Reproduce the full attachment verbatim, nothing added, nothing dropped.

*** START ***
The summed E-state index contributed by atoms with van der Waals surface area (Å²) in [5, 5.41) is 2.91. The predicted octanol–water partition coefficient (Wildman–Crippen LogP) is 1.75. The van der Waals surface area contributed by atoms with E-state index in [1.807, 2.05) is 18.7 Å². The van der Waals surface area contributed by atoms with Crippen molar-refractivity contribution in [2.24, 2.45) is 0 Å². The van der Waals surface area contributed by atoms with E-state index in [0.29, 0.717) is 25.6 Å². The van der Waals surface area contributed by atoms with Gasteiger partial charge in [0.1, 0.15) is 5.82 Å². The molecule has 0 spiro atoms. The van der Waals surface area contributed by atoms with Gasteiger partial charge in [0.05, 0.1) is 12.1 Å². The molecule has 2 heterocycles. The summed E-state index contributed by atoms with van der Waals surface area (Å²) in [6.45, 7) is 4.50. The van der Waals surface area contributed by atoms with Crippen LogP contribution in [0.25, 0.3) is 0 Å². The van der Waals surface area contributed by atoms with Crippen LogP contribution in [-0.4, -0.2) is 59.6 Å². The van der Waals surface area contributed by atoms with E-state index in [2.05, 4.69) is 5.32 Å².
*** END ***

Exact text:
The summed E-state index contributed by atoms with van der Waals surface area (Å²) in [5, 5.41) is 2.91. The predicted octanol–water partition coefficient (Wildman–Crippen LogP) is 1.75. The van der Waals surface area contributed by atoms with E-state index in [1.807, 2.05) is 18.7 Å². The van der Waals surface area contributed by atoms with Crippen molar-refractivity contribution in [2.24, 2.45) is 0 Å². The van der Waals surface area contributed by atoms with E-state index in [0.29, 0.717) is 25.6 Å². The van der Waals surface area contributed by atoms with Gasteiger partial charge in [0.1, 0.15) is 5.82 Å². The molecule has 0 spiro atoms. The van der Waals surface area contributed by atoms with Gasteiger partial charge in [0.05, 0.1) is 12.1 Å². The molecule has 2 heterocycles. The summed E-state index contributed by atoms with van der Waals surface area (Å²) in [6.45, 7) is 4.50. The van der Waals surface area contributed by atoms with Crippen LogP contribution in [0.25, 0.3) is 0 Å². The van der Waals surface area contributed by atoms with Crippen LogP contribution in [-0.4, -0.2) is 59.6 Å². The van der Waals surface area contributed by atoms with E-state index in [2.05, 4.69) is 5.32 Å².